Judgment -Regina v. Powell and Another
Regina v. English

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    In my opinion this decision was correct in that a secondary party who foresees grievous bodily harm caused by kneecapping with a gun should not be guilty of murder where, in an action unforeseen by the secondary party, another party to the criminal enterprise kills the victim by cutting his throat with a knife. The issue (which is one of fact after the tribunal of fact has directed itself, or has been directed, in accordance with the statement of Lord Parker in Reg. v. Anderson; Reg. v. Morris [1966] 2 Q.B. 110, 120B) whether a secondary party who foresees the use of a gun to kneecap, and death is then caused by the deliberate firing of the gun into the head or body of the victim, is guilty of murder is more debatable although, with respect, I agree with the decision of Carswell J. on the facts of that case.

    Accordingly, in the appeal of English, I consider that the direction of the learned trial judge was defective (although this does not constitute a criticism of the judge, who charged the jury in conformity with the principle stated in Hyde) because in accordance with the principle stated by Lord Parker in Reg. v. Anderson, at p. 120B, he did not qualify his direction on foresight of really serious injury by stating that if the jury considered that the use of the knife by Weddle was the use of a weapon and an action on Weddle's part which English did not foresee as a possibility, then English should not be convicted of murder. As the unforeseen use of the knife would take the killing outside the scope of the joint venture the jury should also have been directed, as the Court of Appeal held in Reg. v. Anderson, that English should not be found guilty of manslaughter.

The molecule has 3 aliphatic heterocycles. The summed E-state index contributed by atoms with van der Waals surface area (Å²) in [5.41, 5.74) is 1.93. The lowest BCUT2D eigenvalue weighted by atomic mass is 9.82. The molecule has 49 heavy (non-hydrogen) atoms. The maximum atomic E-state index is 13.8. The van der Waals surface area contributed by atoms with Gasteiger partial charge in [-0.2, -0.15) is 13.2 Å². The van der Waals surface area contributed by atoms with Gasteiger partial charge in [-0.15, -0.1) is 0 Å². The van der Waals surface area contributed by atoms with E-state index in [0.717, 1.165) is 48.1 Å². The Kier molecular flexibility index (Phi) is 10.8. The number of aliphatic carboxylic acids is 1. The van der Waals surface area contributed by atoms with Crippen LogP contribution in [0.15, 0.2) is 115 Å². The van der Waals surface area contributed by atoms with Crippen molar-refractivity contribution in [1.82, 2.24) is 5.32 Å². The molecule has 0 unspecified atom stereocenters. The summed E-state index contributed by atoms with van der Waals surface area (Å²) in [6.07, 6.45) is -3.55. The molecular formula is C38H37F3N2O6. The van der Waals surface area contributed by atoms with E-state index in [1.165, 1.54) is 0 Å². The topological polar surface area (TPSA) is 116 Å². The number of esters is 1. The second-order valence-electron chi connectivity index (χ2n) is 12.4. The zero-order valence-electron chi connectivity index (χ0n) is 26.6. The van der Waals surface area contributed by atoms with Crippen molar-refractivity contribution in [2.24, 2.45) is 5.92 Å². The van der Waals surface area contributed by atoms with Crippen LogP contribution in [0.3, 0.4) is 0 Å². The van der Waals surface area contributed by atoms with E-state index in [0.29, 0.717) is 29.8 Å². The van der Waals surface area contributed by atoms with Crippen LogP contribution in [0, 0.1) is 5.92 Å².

On the evidence the jury could have found that English did not know that Weddle had a knife. Therefore the judge's direction made the conviction of English unsafe and in my opinion his appeal should be allowed and the conviction for murder quashed.

    English was guilty of a very serious attack on Sergeant Forth, striking him a number of violent blows with a wooden post at the same time as Weddle attacked him with a wooden post. Therefore English was fully deserving of punishment for that attack, but it is unnecessary for your Lordships to give any further consideration to this point as English has already served a number of years in detention pursuant to the sentence of the trial judge.

    I have already stated that the issue raised by the second certified question in the appeal of English is to be resolved by the application of the principle stated by Lord Parker in Reg. v. Anderson, at p. 120B. Having so stated and having regard to the differing circumstances in which the issue may arise I think it undesirable to seek to formulate a more precise answer to the question in case such an answer might appear to prescribe too rigid a formula for use by trial judges. However I would wish to make this observation: if the weapon used by the primary party is different to, but as dangerous as, the weapon which the secondary party contemplated he might use, the secondary party should not escape liability for murder because of the difference in the weapon, for example, if he foresaw that the primary party might use a gun to kill and the latter used a knife to kill, or vice versa.